- Use Multifactor Authentication where possible for your daily login especially if your WordPress site is business critical, if you can not use MFA then use a complex passphrase of more than 12 characters and uppercase/non-alpha and numbers.
- Your WordPress admin account should not be secured using Multifactor authentication as you may need to access this login when your MFA provider is unavailable so this account password should be complex and stored away in a secure password manager – possibly not Lastpass! This Account should not be used except in emergencies
- Use the model of least Privilege for roles within WordPress, for your daily blog posts configure yourself an account that only has the necessary rights to manage posts – possibly Editor or Author and use this for your daily activities with a different password to your administrative account for managing plug-ins and modifying your WordPress site settings.
- Youtube video on Managing access
- Implementing the least privilege model for WordPress
- Minimise Plug-in use, every plugin that you add to your WordPress instance adds a possible vulnerability. Plugins and even “full fat” vendor software is most often built with security as an afterthought, or no thought at all – always assume this to be the case with any software or plugin and consider any third party plugin seriously for necessity before implementing – it is often impractical to check everything for a blog site but where your WordPress instance is business critical then you must fully investigate every single plug-in or add-on.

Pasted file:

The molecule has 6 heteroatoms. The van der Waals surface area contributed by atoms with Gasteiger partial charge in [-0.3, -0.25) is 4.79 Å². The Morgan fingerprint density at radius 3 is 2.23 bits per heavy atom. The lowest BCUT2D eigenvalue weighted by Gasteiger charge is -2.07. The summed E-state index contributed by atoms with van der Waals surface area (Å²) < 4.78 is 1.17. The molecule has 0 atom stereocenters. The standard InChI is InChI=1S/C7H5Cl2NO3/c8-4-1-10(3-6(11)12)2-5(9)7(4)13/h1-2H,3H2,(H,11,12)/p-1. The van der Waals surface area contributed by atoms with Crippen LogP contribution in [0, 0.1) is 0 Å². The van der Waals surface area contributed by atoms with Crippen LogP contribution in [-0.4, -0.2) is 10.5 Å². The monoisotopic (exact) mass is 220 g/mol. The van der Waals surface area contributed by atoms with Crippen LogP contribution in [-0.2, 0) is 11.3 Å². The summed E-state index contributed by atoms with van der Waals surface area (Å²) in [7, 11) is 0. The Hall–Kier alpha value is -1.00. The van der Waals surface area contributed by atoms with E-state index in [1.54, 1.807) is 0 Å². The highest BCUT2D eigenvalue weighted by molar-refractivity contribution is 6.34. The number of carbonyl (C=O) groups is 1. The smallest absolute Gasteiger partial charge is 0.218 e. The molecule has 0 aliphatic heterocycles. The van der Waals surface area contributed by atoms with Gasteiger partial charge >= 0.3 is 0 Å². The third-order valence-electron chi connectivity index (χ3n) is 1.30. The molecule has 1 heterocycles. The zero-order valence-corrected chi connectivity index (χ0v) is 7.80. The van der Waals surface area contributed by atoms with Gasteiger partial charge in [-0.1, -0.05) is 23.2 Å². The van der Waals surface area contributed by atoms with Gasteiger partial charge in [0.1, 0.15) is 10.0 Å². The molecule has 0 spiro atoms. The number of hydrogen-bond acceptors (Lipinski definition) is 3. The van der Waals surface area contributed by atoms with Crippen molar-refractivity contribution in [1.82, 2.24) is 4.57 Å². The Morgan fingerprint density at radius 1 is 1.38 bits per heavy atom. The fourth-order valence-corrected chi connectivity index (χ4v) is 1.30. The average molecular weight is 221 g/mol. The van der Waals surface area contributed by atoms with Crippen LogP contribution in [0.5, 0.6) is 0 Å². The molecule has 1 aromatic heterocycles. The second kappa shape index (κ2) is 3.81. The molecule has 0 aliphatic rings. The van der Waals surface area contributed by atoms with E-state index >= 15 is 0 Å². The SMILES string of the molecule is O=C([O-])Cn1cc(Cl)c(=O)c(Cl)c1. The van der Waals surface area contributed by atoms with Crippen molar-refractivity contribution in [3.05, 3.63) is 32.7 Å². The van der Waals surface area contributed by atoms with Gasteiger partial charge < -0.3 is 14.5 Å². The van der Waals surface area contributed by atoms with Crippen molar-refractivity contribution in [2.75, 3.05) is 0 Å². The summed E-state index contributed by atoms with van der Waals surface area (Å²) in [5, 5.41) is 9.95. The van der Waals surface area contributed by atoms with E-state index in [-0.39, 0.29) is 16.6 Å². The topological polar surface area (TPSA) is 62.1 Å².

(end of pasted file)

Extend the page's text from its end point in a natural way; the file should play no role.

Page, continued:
- Is the vendor well known, do they have a good history and good reviews
- Can I do what this plugin does with an existing plugin or an add-on from an existing plugin provider I am using?
- What does this plugin do, what permissions does it need and what does it change on my WordPress site.
- Most of all, WordPress plugins slow down your Response times and create other potential issues with your WordPress instance – so avoid as much as possible
- Patch and update WordPress regularly, ensure that your WordPress instance is set to update WordPress itself and plugins at least every 24 hours. A potential cyber criminal can find your WordPress instance in 30 seconds with a google search looking for a particular website response – it is trivial for an attacker to find a vulnerability without considering a dark web search that has 1000s of times more data specific to vulnerabilities.